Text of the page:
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Sony's new camera tech promises wider dynamic range, reduced noise

This tech could be key if Sony ever offers a 108MP or 200MP camera on smartphones.
By
December 17, 2021
Sony Xperia Pro I camera profile from the left
Eric Zeman / Android Authority
TL;DR
  • Sony has announced a stacked camera sensor for smartphones.
  • This tech sees photodiodes and pixel transistors occupying different substrates.
  • Sony says this innovation will lead to increased dynamic range and reduced noise.

Sony is one of the world’s leading camera sensor manufacturers, alongside the likes of Samsung and Omnivision. The company is generally on the cutting-edge of smartphone photography, and it’s just announced another promising innovation in the space.

The Japanese firm announced what it calls the world’s first stacked CMOS image sensor with “2-Layer Transistor Pixel.” So what exactly does this mean?

Whereas conventional CMOS image sensors’ photodiodes and pixel transistors occupy the same substrate, Sony’s new technology separates photodiodes and pixel transistors on different substrate layers.

Sony also posted an image to give people a better idea of what’s changed compared to conventional sensors. You can view this picture below.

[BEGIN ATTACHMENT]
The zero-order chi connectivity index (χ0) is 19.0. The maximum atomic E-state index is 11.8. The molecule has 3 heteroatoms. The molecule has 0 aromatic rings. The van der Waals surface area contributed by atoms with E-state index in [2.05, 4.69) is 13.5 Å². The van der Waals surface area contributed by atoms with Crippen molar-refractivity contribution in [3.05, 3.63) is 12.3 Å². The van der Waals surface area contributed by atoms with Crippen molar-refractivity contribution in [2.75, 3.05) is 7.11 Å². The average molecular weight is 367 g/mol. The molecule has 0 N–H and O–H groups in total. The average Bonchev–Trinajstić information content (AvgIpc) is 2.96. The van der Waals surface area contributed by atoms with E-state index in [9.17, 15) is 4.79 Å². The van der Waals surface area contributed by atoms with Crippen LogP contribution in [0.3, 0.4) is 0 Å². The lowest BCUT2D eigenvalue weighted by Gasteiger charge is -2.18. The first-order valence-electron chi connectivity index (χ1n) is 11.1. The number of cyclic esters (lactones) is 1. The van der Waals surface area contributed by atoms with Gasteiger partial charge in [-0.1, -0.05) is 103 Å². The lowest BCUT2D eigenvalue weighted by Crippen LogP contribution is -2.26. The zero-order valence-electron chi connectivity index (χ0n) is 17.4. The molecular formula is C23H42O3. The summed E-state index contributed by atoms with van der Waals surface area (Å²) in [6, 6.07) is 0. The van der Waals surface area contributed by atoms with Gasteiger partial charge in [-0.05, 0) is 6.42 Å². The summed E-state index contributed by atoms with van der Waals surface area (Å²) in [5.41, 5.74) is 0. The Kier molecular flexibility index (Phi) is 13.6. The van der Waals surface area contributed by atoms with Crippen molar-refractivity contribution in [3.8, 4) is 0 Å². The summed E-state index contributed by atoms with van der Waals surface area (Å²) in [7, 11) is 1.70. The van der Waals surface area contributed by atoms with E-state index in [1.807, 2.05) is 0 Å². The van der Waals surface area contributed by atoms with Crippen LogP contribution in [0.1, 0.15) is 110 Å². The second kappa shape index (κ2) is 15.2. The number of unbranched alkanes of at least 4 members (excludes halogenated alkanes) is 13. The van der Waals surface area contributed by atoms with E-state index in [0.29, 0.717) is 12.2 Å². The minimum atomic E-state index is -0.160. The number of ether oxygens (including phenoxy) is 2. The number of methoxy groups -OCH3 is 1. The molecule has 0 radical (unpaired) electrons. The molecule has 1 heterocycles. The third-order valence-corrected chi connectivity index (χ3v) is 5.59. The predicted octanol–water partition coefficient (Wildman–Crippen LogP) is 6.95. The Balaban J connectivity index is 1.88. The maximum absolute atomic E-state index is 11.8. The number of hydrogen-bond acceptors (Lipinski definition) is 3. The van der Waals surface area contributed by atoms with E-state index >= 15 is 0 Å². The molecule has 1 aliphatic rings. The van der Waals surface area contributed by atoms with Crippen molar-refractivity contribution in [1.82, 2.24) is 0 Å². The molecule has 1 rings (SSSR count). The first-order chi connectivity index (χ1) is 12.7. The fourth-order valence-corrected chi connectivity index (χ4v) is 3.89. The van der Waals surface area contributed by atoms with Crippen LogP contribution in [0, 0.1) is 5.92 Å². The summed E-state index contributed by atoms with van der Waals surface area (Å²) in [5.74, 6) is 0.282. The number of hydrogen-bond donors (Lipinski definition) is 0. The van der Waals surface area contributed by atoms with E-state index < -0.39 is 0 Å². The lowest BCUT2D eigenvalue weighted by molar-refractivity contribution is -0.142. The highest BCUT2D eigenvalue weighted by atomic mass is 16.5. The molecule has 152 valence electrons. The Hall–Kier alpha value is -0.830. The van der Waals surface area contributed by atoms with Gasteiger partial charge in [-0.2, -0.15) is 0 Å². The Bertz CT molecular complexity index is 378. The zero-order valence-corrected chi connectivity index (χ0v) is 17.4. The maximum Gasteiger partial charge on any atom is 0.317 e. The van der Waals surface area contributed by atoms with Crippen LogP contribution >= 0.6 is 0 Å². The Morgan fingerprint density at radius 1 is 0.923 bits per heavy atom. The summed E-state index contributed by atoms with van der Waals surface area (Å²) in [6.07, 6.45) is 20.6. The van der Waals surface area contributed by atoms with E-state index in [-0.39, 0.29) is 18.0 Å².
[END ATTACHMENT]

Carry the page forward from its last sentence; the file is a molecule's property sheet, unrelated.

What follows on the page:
Sony says this solution doubles a sensor’s saturation signal level and therefore results in wider dynamic range. The firm adds that moving the pixel transistors to a separate substrate frees up space to increase the size of so-called amp transistors. It explains that larger amp transistors result in notably reduced noise, which should be beneficial for low-light photography. The company adds that this tech will allow a sensor’s pixels to maintain or improve their existing performance even at smaller pixel sizes.

In other words, it sounds like Sony thinks this tech could be key for higher resolution smartphone cameras with smaller pixels. So this could be an important enabler if the company wants to follow in Samsung’s footsteps and offer 108MP or 200MP cameras.

Sony confirmed that this tech is meant for smartphones, but didn’t give a timeline for when we should expect to see the first sensors with this layout. Nevertheless, it’s still pretty fascinating to see camera sensor manufacturers continuing to innovate in this space.